As policymakers in Washington and around the country focus on infrastructure, it is critical to think about the workforce that delivers the safe, reliable, affordable and increasingly clean energy that powers our lives and our economy.
More than 74,000 lineworkers are on the front lines of delivering this energy to customers every day. Besides working on 24-hour call to respond quickly to power outages and other emergencies in a range of weather conditions, lineworkers have a physically demanding job that requires lifting, climbing poles, trenching for the installation of underground cable, and working in overhead buckets more than 50 feet off of the ground.
That is why the International Brotherhood of Electrical Workers and the Edison Electric Institute celebrate Lineworker Appreciation Day on July 10. Lineworker Appreciation Day is an opportunity to recognize lineworkers across the country for their skill and dedication.
Lineworkers manage the energy grid that powers our economy and quality of life every single day. When storms and other natural disasters hit, their jobs become even more important. In difficult and sometimes dangerous conditions, lineworkers dedicate long hours to restoring power and to helping customers and communities.
After natural disasters strike, lineworkers quickly mobilize as part of the electric power industry’s mutual assistance network. This network, which brings in out-of-state restoration crews, is a hallmark of our industry, and it is what differentiates the electric power industry from other industries. It is not uncommon for lineworkers to travel long distances to help lineworkers from other companies restore service to their customers.
For example, in the aftermath of Hurricane Matthew in 2016, lineworkers from across the country were deployed to Florida, Georgia, North Carolina, South Carolina and Virginia to help millions of customers without service. In another example from this March, Michigan experienced a historic windstorm that disrupted service to more than 1 million residents. Lineworkers worked diligently after the devastating storm, achieving the incredible feat of restoring more than 11,000 downed power lines.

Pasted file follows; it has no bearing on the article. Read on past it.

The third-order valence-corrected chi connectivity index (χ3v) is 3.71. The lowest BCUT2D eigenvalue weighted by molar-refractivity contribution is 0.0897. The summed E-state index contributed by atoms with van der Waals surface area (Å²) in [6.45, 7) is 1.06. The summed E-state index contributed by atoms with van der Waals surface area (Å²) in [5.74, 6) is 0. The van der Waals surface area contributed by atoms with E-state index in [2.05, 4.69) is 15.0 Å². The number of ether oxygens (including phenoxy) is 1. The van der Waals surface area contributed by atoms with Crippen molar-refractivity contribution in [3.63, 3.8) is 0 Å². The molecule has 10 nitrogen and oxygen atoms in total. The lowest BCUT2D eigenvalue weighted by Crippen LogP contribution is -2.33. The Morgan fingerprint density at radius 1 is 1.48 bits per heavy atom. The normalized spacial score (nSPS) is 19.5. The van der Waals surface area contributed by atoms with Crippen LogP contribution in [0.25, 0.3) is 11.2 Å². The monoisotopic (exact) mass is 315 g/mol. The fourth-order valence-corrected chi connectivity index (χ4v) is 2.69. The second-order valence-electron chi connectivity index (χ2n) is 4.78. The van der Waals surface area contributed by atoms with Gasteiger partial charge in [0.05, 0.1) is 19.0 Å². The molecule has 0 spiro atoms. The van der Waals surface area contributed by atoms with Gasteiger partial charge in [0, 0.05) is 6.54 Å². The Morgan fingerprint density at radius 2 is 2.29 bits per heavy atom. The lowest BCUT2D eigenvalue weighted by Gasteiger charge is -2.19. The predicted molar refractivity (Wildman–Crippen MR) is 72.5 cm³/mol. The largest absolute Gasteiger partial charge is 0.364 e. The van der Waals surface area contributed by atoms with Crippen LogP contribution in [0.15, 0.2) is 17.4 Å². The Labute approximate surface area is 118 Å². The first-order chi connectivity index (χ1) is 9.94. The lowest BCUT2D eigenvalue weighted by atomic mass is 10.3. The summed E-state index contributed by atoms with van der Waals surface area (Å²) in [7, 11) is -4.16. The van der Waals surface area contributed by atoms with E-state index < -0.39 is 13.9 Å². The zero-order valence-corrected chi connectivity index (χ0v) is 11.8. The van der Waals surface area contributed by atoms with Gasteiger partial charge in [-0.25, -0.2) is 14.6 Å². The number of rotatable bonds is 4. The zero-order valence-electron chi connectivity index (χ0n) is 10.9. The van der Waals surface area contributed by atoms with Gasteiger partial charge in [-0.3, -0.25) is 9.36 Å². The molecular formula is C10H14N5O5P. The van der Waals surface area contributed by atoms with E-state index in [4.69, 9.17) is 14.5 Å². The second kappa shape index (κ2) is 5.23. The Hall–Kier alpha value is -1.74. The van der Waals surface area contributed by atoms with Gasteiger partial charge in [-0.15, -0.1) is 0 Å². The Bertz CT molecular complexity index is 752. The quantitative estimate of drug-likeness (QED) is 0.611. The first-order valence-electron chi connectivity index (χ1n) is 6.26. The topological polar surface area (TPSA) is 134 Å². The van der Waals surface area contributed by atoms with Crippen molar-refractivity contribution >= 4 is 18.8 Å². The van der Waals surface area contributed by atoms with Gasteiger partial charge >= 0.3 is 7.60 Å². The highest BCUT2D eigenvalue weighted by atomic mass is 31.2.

Not surprisingly, this kind of work takes a great deal of training to master, and the electric power industry is creating long-term solutions to address the need for the highly skilled and diverse workforce needed to build and maintain smarter energy infrastructure.
Through its work with the Center for Energy Workforce Development (CEWD), the industry works closely with organized labor to offer on-the-job training, apprenticeship programs and continuing education opportunities. Additionally, IBEW partners with the National Electrical Contractors Association to sponsor apprenticeships nationwide through the electrical training ALLIANCE. Through this program, $180 million a year is invested in training the organized electrical construction workforce.
The electric power industry and organized labor also have a number of programs in place to boost training and employment for veterans in energy companies, since their leadership and technical skill sets align well with the needs of the industry.
The Troops to Energy Jobs program and the Utility Industry Workforce Initiative, a public-private partnership between industry and the federal government, help to accelerate the training and the employability of veterans seeking positions in energy companies. The Veterans Electrical Entry Program and Helmets to Hardhats are two additional initiatives sponsored by organized labor. Since their inception, these nonprofit programs have assisted in nearly 20,000 successful career transitions for veterans.
As we work to ensure that our workforce is increasingly diverse and has access to continuous training opportunities, we will continue to pursue beneficial partnerships among the electric power industry, CEWD, organized labor, policymakers and higher-education institutions. These efforts are critical now more than ever, as hiring in the energy industry is expected to be on the rise in the coming years.
Lineworkers play a critical role in powering our lives and improving grid security, reliability and resiliency. July 10 is a day to appreciate these dedicated men and women and all that they do to deliver the safe, reliable and increasingly clean energy that our customers want and expect. Use #ThankALineworker on your social media networks today to express gratitude for the lineworkers who work hard to keep the lights on in your community.